When Jack Irby’s parents, Jack and Cleo, had the Palace Hotel, they met all trains in a STAR touring car. The “drummers” would have their “trunk shows” in the lobby of the Palace Hotel. All merchants came there to view the wares instead of salesmen going to businesses. This was a two story building located on the corner (Where Trammel’s is now located) built by W.N. Taliaferro in the early days of Madill. After a fire destroyed the building the B&H filling station was built on the west corner of the block.

Jack Irby was born in 1920 and worked at the Corner Drug Store and later he and Cleo ran the Palace Hotel.

Barber Shop

One of Madill’s early day barber shops had an elevated tank at the rear, which was filled by pumping water from a hand operated pump. Arthur (Tody) Ables and a neighbor, Floyd Young, used to get the job of pumping the water into the tank whey they were about 12 years old. The job took them four hours of hard work-for which they were paid 10cents each. They took their money and went next door to the drug store, where they promptly drank two milk shakes-at 5 cents each. It was first known as the Palace Barber Shop.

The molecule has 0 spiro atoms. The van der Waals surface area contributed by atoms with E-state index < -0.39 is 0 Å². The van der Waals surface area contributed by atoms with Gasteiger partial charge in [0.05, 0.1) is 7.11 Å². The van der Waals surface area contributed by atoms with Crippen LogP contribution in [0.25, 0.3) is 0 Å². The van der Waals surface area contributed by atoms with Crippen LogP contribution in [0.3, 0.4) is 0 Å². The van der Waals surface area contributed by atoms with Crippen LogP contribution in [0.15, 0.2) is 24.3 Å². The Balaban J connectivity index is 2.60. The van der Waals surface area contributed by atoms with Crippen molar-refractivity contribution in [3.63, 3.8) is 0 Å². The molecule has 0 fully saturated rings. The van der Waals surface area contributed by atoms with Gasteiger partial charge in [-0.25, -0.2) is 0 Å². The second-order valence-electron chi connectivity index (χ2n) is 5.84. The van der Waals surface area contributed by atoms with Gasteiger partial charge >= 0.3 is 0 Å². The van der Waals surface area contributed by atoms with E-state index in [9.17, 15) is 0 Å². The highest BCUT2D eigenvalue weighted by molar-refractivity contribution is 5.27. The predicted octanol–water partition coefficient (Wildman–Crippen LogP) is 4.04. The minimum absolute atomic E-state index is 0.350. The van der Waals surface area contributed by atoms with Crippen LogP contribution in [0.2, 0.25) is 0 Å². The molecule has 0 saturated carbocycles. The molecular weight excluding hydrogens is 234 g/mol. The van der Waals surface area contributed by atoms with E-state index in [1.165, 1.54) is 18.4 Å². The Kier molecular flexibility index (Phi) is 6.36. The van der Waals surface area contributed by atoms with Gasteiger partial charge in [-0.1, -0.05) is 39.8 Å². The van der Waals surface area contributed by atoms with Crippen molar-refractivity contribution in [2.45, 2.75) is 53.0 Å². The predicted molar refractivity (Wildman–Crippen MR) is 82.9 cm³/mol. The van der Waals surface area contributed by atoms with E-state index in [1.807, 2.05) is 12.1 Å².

Fate, Straud and Claude Benson and a Epper owned and operated it for many years.

Ted Hale is the owner today.